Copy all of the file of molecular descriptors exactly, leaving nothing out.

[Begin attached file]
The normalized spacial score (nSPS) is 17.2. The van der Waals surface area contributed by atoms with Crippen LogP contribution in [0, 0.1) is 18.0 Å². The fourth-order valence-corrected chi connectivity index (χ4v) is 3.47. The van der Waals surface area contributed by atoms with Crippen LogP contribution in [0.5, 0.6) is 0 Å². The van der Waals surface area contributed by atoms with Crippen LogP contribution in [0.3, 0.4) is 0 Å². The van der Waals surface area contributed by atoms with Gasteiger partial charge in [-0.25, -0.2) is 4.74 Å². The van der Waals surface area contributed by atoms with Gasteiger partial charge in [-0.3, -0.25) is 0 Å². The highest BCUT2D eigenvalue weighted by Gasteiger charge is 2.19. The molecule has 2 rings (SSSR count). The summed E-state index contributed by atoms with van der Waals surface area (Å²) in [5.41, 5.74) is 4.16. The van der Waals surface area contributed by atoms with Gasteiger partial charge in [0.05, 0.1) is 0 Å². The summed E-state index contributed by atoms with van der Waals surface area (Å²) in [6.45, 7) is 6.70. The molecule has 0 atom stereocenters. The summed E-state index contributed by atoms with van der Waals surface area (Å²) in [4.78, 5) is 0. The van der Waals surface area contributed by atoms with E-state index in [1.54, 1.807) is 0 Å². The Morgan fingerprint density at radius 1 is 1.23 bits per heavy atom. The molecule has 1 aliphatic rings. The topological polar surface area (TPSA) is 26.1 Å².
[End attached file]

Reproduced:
The normalized spacial score (nSPS) is 17.2. The van der Waals surface area contributed by atoms with Crippen LogP contribution in [0, 0.1) is 18.0 Å². The fourth-order valence-corrected chi connectivity index (χ4v) is 3.47. The van der Waals surface area contributed by atoms with Crippen LogP contribution in [0.5, 0.6) is 0 Å². The van der Waals surface area contributed by atoms with Crippen LogP contribution in [0.3, 0.4) is 0 Å². The van der Waals surface area contributed by atoms with Gasteiger partial charge in [-0.25, -0.2) is 4.74 Å². The van der Waals surface area contributed by atoms with Gasteiger partial charge in [-0.3, -0.25) is 0 Å². The highest BCUT2D eigenvalue weighted by Gasteiger charge is 2.19. The molecule has 2 rings (SSSR count). The summed E-state index contributed by atoms with van der Waals surface area (Å²) in [5.41, 5.74) is 4.16. The van der Waals surface area contributed by atoms with Gasteiger partial charge in [0.05, 0.1) is 0 Å². The summed E-state index contributed by atoms with van der Waals surface area (Å²) in [6.45, 7) is 6.70. The molecule has 0 atom stereocenters. The summed E-state index contributed by atoms with van der Waals surface area (Å²) in [4.78, 5) is 0. The van der Waals surface area contributed by atoms with E-state index in [1.54, 1.807) is 0 Å². The Morgan fingerprint density at radius 1 is 1.23 bits per heavy atom. The molecule has 1 aliphatic rings. The topological polar surface area (TPSA) is 26.1 Å².